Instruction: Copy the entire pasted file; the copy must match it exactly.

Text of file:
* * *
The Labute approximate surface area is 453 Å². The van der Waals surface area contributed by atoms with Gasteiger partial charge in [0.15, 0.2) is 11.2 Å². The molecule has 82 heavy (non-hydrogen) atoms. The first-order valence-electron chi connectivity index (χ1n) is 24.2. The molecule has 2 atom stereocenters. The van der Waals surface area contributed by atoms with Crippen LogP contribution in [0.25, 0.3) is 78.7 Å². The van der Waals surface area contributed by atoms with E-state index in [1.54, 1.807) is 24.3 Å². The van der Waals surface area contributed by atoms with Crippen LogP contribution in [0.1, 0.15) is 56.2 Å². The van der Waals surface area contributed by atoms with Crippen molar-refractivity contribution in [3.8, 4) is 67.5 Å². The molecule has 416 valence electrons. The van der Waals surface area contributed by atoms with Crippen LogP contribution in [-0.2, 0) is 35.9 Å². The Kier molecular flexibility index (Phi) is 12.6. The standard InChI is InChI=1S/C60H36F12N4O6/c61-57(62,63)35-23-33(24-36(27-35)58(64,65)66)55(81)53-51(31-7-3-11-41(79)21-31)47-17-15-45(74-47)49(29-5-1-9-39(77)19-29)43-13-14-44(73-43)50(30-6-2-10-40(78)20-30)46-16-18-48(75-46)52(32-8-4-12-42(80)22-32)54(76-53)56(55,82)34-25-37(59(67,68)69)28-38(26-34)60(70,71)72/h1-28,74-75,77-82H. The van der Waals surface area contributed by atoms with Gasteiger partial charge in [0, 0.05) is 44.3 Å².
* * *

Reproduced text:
The Labute approximate surface area is 453 Å². The van der Waals surface area contributed by atoms with Gasteiger partial charge in [0.15, 0.2) is 11.2 Å². The molecule has 82 heavy (non-hydrogen) atoms. The first-order valence-electron chi connectivity index (χ1n) is 24.2. The molecule has 2 atom stereocenters. The van der Waals surface area contributed by atoms with Crippen LogP contribution in [0.25, 0.3) is 78.7 Å². The van der Waals surface area contributed by atoms with E-state index in [1.54, 1.807) is 24.3 Å². The van der Waals surface area contributed by atoms with Crippen LogP contribution in [0.1, 0.15) is 56.2 Å². The van der Waals surface area contributed by atoms with Crippen molar-refractivity contribution in [3.8, 4) is 67.5 Å². The molecule has 416 valence electrons. The van der Waals surface area contributed by atoms with Crippen LogP contribution in [-0.2, 0) is 35.9 Å². The Kier molecular flexibility index (Phi) is 12.6. The standard InChI is InChI=1S/C60H36F12N4O6/c61-57(62,63)35-23-33(24-36(27-35)58(64,65)66)55(81)53-51(31-7-3-11-41(79)21-31)47-17-15-45(74-47)49(29-5-1-9-39(77)19-29)43-13-14-44(73-43)50(30-6-2-10-40(78)20-30)46-16-18-48(75-46)52(32-8-4-12-42(80)22-32)54(76-53)56(55,82)34-25-37(59(67,68)69)28-38(26-34)60(70,71)72/h1-28,74-75,77-82H. The van der Waals surface area contributed by atoms with Gasteiger partial charge in [0, 0.05) is 44.3 Å².